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YA Short Fiction Recommendations (#1)

Updated: Aug 9, 2022

I have been immersing myself in the wonderful world of YA short fiction lately and wanted to recommend a few of my favourites. I’ll likely make a series of recs as there are still so many more to read.

Please note that my tastes are quite broad and just because I enjoyed something doesn’t mean you will too.

Sweet Sixteen, by Kat Howard. A beautiful tale about pondering your own destiny, making huge choices, and how you might be able to have an impact on the world around you. This is a relatively short read.

“The process was designed to blend desire and ability with need. Things don’t work if everyone is a Meryl and no one is a Martha. And you know what happens when I try to cook,” Elizabeth Sky said. “What if I had wanted to be a Julia?”

Ratspeak, by Sarah Porter. I love the unique premise and the gorgeous writing here, though the story is by no means nice and the protagonist is not particularly likeable (something I enjoy on occasions like these, since not all humans are particularly likeable). A selfish young boy is granted a wish from a rat. He chooses to learn their language, against the rats’ warnings.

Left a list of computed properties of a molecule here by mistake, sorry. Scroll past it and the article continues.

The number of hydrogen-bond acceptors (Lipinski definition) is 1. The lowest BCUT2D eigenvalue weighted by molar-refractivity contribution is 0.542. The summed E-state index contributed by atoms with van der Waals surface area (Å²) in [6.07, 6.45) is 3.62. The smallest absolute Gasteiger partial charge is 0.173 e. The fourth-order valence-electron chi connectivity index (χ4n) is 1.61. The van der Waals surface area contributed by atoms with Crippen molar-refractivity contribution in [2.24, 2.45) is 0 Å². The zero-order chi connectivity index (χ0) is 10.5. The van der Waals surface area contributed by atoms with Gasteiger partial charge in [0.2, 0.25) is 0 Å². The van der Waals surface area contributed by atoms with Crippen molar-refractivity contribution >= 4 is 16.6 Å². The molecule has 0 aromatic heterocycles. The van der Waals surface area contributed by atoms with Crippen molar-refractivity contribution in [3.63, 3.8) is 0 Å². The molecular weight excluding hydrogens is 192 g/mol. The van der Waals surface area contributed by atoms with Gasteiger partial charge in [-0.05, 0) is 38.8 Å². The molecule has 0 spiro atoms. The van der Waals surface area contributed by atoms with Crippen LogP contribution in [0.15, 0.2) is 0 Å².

It takes me a moment to recognize that her last sentence was sung rather than spoken, her meaning inherent in the twists and intervals between each squeak. A language so subtle and silken that it renders communication as I’ve known it obsolete, vulgar, and unbearably crude.

Ghost Town, by Malinda Lo. This is a contemporary YA story about ghosts, small-town mindset, sexuality, homophobia, and self-identity in new surroundings. There's also some revenge pranking. The protagonists voice is clear and compelling.

A shock jolts through me, hot and cold all at once. I become aware of a dim buzzing in my ears as I stare at the word. The whole effect is, I have to admit, very well done. The drips look just like blood, and it ties in perfectly with the story McKenzie just told me, although I know that the word isn’t about Ida and her maybe-girlfriend Elsie.

Belly, by Desiree S. Evans. I don’t know how to begin to express how immersive and rich this story is, and how beautifully it’s written. It’s a story about family, fractured community and being intrinsically a part of the place you call home—and how it feels when that place is under threat.

Jaima nods, closing her eyes, shivering; everything around her rocks like she’s on a boat at sea. Her belly sloshes joyously, and Jaima can’t help herself—she laughs, soft at first, like a whisper, and then louder when she opens her eyes and feels the rain on her skin. It’s a good rain, ozone-rich.
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